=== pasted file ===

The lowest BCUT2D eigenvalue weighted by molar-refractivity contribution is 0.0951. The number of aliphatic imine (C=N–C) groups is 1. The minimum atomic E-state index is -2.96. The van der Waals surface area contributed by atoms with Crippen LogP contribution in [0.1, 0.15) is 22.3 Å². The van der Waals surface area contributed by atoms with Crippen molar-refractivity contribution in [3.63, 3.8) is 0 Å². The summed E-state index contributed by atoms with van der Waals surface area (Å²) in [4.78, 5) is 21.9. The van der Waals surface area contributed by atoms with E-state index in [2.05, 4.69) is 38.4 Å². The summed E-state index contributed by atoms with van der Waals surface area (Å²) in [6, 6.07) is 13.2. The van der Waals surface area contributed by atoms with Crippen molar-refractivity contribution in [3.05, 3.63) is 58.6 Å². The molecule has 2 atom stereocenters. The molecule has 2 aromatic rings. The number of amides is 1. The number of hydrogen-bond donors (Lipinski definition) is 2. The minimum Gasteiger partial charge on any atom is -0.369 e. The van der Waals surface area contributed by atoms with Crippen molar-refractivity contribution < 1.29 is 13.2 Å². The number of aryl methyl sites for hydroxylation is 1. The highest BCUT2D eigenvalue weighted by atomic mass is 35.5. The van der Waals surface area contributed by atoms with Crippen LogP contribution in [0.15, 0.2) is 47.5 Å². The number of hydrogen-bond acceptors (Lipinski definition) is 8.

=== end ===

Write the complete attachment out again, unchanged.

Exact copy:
The lowest BCUT2D eigenvalue weighted by molar-refractivity contribution is 0.0951. The number of aliphatic imine (C=N–C) groups is 1. The minimum atomic E-state index is -2.96. The van der Waals surface area contributed by atoms with Crippen LogP contribution in [0.1, 0.15) is 22.3 Å². The van der Waals surface area contributed by atoms with Crippen molar-refractivity contribution in [3.63, 3.8) is 0 Å². The summed E-state index contributed by atoms with van der Waals surface area (Å²) in [4.78, 5) is 21.9. The van der Waals surface area contributed by atoms with E-state index in [2.05, 4.69) is 38.4 Å². The summed E-state index contributed by atoms with van der Waals surface area (Å²) in [6, 6.07) is 13.2. The van der Waals surface area contributed by atoms with Crippen molar-refractivity contribution in [3.05, 3.63) is 58.6 Å². The molecule has 2 atom stereocenters. The molecule has 2 aromatic rings. The number of amides is 1. The number of hydrogen-bond donors (Lipinski definition) is 2. The minimum Gasteiger partial charge on any atom is -0.369 e. The van der Waals surface area contributed by atoms with Crippen molar-refractivity contribution < 1.29 is 13.2 Å². The number of aryl methyl sites for hydroxylation is 1. The highest BCUT2D eigenvalue weighted by atomic mass is 35.5. The van der Waals surface area contributed by atoms with Crippen LogP contribution in [0.15, 0.2) is 47.5 Å². The number of hydrogen-bond acceptors (Lipinski definition) is 8.